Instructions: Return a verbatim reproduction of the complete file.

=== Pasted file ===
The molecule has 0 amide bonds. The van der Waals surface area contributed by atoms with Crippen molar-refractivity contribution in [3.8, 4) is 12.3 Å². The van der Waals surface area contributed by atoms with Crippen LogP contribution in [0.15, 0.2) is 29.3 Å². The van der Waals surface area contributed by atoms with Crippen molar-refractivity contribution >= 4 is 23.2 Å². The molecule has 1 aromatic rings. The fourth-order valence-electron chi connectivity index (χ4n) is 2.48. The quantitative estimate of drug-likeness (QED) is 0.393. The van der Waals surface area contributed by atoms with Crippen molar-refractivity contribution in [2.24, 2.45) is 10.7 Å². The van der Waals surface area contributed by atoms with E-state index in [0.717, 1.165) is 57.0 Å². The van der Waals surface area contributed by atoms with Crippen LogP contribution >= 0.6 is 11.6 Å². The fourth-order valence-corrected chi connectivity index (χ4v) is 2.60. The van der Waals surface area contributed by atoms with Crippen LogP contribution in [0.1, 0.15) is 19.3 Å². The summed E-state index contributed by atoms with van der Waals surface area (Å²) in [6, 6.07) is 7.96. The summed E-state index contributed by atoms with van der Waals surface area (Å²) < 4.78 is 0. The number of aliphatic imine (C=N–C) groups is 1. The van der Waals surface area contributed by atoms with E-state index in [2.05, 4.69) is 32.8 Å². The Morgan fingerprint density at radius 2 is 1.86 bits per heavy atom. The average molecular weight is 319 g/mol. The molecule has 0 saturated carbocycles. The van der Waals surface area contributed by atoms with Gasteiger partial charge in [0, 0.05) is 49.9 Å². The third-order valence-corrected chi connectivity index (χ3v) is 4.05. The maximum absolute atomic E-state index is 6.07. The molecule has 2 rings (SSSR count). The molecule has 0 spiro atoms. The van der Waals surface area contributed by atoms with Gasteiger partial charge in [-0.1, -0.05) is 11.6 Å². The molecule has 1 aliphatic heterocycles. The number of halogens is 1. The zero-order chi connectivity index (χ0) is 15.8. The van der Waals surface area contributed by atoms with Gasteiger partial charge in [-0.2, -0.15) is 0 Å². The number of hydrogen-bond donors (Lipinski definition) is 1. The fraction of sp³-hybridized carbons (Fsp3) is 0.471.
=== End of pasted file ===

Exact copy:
The molecule has 0 amide bonds. The van der Waals surface area contributed by atoms with Crippen molar-refractivity contribution in [3.8, 4) is 12.3 Å². The van der Waals surface area contributed by atoms with Crippen LogP contribution in [0.15, 0.2) is 29.3 Å². The van der Waals surface area contributed by atoms with Crippen molar-refractivity contribution >= 4 is 23.2 Å². The molecule has 1 aromatic rings. The fourth-order valence-electron chi connectivity index (χ4n) is 2.48. The quantitative estimate of drug-likeness (QED) is 0.393. The van der Waals surface area contributed by atoms with Crippen molar-refractivity contribution in [2.24, 2.45) is 10.7 Å². The van der Waals surface area contributed by atoms with E-state index in [0.717, 1.165) is 57.0 Å². The van der Waals surface area contributed by atoms with Crippen LogP contribution >= 0.6 is 11.6 Å². The fourth-order valence-corrected chi connectivity index (χ4v) is 2.60. The van der Waals surface area contributed by atoms with Crippen LogP contribution in [0.1, 0.15) is 19.3 Å². The summed E-state index contributed by atoms with van der Waals surface area (Å²) in [6, 6.07) is 7.96. The summed E-state index contributed by atoms with van der Waals surface area (Å²) < 4.78 is 0. The number of aliphatic imine (C=N–C) groups is 1. The van der Waals surface area contributed by atoms with E-state index in [2.05, 4.69) is 32.8 Å². The Morgan fingerprint density at radius 2 is 1.86 bits per heavy atom. The average molecular weight is 319 g/mol. The molecule has 0 saturated carbocycles. The van der Waals surface area contributed by atoms with Gasteiger partial charge in [0, 0.05) is 49.9 Å². The third-order valence-corrected chi connectivity index (χ3v) is 4.05. The maximum absolute atomic E-state index is 6.07. The molecule has 2 rings (SSSR count). The molecule has 0 spiro atoms. The van der Waals surface area contributed by atoms with Gasteiger partial charge in [-0.1, -0.05) is 11.6 Å². The molecule has 1 aliphatic heterocycles. The number of halogens is 1. The zero-order chi connectivity index (χ0) is 15.8. The van der Waals surface area contributed by atoms with Gasteiger partial charge in [-0.2, -0.15) is 0 Å². The number of hydrogen-bond donors (Lipinski definition) is 1. The fraction of sp³-hybridized carbons (Fsp3) is 0.471.